Created with Sketch.
Categories

Unexpected stories about creativity
Told by WeTransfer

Sara Perovic All of us carry our parents’ baggage

For her project My Father’s Legs, Croatian photographer Sara Perovic takes family photos of her dad playing tennis and recreates them with her partner, placing the old images side by side with the new. She tells Alex Kahl how a project that began as her attempt to settle her differences with her father gradually became a love letter to him.

A few years ago, Croatian photographer Sara Perovic’s teacher said she believed everyone has to kill their father, creatively speaking. The teacher said that every artist should, at some point, explore their relationship with their parents. This made Sara realize she too had some issues with her father she had to solve.

She began sifting through old family photo albums, and found hundreds of shots of her dad, who worked as a tennis coach, in his ‘70s short shorts, racquet in hand. His legs reminded her of all the times her mum had talked endlessly about how beautiful they were. “I fell in love with your father because of his legs,” she would say. Even now, still together after 50 years, her mum will still reminisce about them fondly: “oh my god, really, he did have beautiful legs.”

She started to compile the photos into a series which became [My Father’s Legs]. Almost every photo shows him in tennis gear of some kind, or standing on the court. Sara always knew how deep his obsession for tennis went, and looking back, she sees this as the reason why he wasn’t always so present in her life. “My mum wasn’t raising us alone, but he did seem to always be working,” she says. “Every time I say it he tells me it isn’t true, but even when he took time off from work, it would mostly be for something tennis-related.”

The project acted as a kind of therapy for her, to help her accept certain aspects of her upbringing. She’s adamant that her childhood was in no way traumatic but, like most people, she still had lingering complaints about some decisions her parents had made. “That’s the thing. I really love my father, and I had a happy childhood. He was just very single-minded,” she says. “I wanted to go and study art, and he wanted me to study something I was less passionate about that would pay the bills. I wasn’t even allowed posters on my bedroom walls.”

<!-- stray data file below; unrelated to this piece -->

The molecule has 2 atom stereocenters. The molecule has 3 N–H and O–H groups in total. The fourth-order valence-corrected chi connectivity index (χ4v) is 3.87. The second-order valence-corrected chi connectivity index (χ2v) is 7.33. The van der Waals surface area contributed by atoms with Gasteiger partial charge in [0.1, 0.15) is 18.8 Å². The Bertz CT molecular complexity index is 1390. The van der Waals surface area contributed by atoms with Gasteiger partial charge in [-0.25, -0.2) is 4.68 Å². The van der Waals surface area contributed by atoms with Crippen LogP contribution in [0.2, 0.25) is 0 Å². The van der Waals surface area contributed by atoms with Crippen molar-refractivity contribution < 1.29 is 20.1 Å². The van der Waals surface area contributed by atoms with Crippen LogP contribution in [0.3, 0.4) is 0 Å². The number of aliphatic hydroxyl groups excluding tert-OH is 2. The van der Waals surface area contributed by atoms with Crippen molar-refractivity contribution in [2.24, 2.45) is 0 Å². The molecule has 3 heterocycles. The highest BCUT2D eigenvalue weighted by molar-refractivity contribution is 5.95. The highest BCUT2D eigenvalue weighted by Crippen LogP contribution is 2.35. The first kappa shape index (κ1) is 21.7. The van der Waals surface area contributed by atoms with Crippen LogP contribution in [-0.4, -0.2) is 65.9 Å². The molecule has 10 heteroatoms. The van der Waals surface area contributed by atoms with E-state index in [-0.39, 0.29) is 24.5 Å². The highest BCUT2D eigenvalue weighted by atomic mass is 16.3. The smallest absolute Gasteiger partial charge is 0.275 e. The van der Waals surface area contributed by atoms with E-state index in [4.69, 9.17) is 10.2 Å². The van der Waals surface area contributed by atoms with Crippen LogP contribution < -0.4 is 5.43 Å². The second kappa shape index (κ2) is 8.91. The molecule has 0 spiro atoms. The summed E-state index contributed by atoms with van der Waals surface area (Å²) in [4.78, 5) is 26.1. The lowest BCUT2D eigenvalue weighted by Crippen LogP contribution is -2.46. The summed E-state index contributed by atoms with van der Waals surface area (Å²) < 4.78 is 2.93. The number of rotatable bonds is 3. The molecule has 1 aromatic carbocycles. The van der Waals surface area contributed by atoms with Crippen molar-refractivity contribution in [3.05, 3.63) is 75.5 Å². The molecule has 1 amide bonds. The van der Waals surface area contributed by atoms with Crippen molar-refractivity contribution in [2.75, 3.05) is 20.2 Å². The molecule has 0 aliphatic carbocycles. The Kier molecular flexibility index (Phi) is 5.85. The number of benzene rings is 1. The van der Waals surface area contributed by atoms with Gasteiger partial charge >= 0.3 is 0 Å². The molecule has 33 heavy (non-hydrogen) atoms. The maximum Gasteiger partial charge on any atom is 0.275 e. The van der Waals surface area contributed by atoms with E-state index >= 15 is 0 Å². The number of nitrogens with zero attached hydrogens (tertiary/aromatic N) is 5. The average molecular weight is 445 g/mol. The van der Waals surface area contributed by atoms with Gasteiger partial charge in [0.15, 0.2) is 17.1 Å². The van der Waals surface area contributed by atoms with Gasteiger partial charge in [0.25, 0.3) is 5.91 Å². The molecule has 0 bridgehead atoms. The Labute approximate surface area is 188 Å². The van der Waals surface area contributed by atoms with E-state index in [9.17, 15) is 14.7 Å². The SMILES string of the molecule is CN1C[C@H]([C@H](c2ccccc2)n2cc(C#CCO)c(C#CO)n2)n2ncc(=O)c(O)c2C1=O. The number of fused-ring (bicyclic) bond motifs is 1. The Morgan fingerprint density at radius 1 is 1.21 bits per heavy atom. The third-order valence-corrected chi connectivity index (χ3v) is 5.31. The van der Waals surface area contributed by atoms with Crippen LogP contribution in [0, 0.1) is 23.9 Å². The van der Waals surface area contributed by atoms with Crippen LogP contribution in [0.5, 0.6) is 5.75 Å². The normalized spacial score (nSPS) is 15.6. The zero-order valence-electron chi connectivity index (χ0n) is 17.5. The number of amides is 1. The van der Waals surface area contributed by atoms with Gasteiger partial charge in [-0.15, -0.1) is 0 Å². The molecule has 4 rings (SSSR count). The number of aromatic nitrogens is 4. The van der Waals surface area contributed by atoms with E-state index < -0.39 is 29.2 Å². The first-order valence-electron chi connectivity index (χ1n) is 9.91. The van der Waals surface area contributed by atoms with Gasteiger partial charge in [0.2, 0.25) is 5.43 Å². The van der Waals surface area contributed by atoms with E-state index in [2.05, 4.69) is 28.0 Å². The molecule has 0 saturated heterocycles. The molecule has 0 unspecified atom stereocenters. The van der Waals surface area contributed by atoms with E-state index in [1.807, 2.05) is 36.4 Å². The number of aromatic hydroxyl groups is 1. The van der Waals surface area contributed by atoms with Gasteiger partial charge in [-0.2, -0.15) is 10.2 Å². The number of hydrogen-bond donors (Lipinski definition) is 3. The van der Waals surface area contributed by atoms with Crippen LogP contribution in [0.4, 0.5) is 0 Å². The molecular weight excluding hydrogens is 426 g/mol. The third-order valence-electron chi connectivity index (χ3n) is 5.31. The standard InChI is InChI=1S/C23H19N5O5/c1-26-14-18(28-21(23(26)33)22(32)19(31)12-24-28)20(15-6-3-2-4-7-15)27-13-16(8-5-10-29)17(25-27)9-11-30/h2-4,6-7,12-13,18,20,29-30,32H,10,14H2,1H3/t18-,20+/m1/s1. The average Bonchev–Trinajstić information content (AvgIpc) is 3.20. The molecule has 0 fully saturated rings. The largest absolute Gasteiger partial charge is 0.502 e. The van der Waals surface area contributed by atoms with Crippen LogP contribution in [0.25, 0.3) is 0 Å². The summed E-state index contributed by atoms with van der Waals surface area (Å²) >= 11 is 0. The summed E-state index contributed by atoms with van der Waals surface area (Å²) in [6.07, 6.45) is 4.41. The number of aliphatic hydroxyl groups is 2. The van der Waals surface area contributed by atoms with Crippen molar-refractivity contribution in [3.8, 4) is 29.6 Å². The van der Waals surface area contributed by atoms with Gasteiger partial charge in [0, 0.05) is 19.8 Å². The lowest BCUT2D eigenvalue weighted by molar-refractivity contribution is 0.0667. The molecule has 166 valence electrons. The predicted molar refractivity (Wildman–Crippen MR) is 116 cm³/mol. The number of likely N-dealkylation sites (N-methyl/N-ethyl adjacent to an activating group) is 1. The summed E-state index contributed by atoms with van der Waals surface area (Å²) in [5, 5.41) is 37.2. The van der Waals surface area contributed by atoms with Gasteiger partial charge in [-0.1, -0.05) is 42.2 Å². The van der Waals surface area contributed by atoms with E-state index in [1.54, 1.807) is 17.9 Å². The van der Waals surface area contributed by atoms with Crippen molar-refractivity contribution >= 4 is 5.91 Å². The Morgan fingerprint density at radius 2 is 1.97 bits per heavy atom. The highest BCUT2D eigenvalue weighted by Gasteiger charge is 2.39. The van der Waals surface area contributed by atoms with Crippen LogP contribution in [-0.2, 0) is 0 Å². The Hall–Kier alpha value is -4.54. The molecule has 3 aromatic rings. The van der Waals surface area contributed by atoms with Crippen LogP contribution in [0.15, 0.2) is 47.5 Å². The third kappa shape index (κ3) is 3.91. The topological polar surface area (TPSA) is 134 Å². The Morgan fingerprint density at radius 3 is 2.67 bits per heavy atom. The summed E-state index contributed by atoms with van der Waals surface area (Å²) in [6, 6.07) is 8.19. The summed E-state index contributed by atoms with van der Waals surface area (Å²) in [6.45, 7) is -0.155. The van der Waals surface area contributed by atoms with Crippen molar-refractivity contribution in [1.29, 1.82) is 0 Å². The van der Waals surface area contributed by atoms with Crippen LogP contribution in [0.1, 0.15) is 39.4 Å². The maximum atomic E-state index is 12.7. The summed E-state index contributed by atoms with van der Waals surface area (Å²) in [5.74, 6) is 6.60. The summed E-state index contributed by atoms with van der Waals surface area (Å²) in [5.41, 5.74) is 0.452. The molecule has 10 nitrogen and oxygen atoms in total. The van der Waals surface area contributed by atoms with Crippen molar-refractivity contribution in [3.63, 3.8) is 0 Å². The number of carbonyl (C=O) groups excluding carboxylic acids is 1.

That’s the thing. I really love my father, and I had a happy childhood. He was just very single-minded.

Sara says that she often felt misunderstood as a child, but never rebelled or went against her parents’ wishes. “In some ways, this project was my rebellion to all these pressures I felt as a child,” she explains. Compiling the photographs herself, being in control of these snapshots of her dad, she felt like she was in the position of power in their relationship for the first time.

She decided to take this sense of control further by recreating the photos, with her own partner as the model. She photographed her partner’s legs as he copied her dad’s poses around their house. He took up various positions wearing nothing but boxer shorts and a pair of sports socks as she took his picture. The camera’s powerful flash exposes all the tiny details, from the bumps and curves of his calf muscles to the dark hair carpeting his tanned skin. This is a project that has her dad as the focal point, but she remains in charge of its direction, and she enjoyed feeling like this was a match between them that only she could win.

Sara began to realize that she was looking at her own partner’s legs in the same intimate way her mother had looked at her father’s decades ago, and that the dynamic between her parents was repeating itself in her own life. “I hadn’t understood her comments before, but by the time I was going through these albums I was with the father of my daughter, who also has beautiful legs,” she says. “It’s funny how these stories repeat themselves.”

The fact that Sara’s partner is the subject in her photos is significant, as it’s almost an admission that things can be handed down through generations. While working on the project, it dawned on her that the love of legs she shared with her mum wasn’t the only thing that has been passed down to her from her parents. Gradually, she’s realized that she wasn’t so dissimilar to her father herself, even when it came to the small grudges she held against him. “No matter what I think of him as a father, he only raised me as he was raised,” she says. “I’ve started to see him in my own ways. I’m just mirroring him, his gestures and words and way of behaving, and it scares me.” It’s an epiphany that most of us have had at some point. That there will be things we take from our parents, and that this can’t be avoided. “All of us are bringing that baggage into our own lives. It’s imprinted on us from the start. In this project, I’m accepting that, and exploring our similarities and our differences,” she says.

“I always say I don’t think my photography will ever change the world; I just want to make people think. With My Father’s Legs, my private life is the starting point, but I hope it’ll encourage others to question their own relationships.”

Share this via...

Every month, a letter from an amazing creative mind to you.

Keep us close through our “social” “media” accounts.
Follow us on Twitter, Facebook & Instagram.

Hello, here are our terms of service and privacy and cookie statements. We use regular and analytical cookies to make sure you have the best time possible and third-party cookies for ad purposes. Did we say the word cookies enough? (Cookies.)

x Created with Sketch.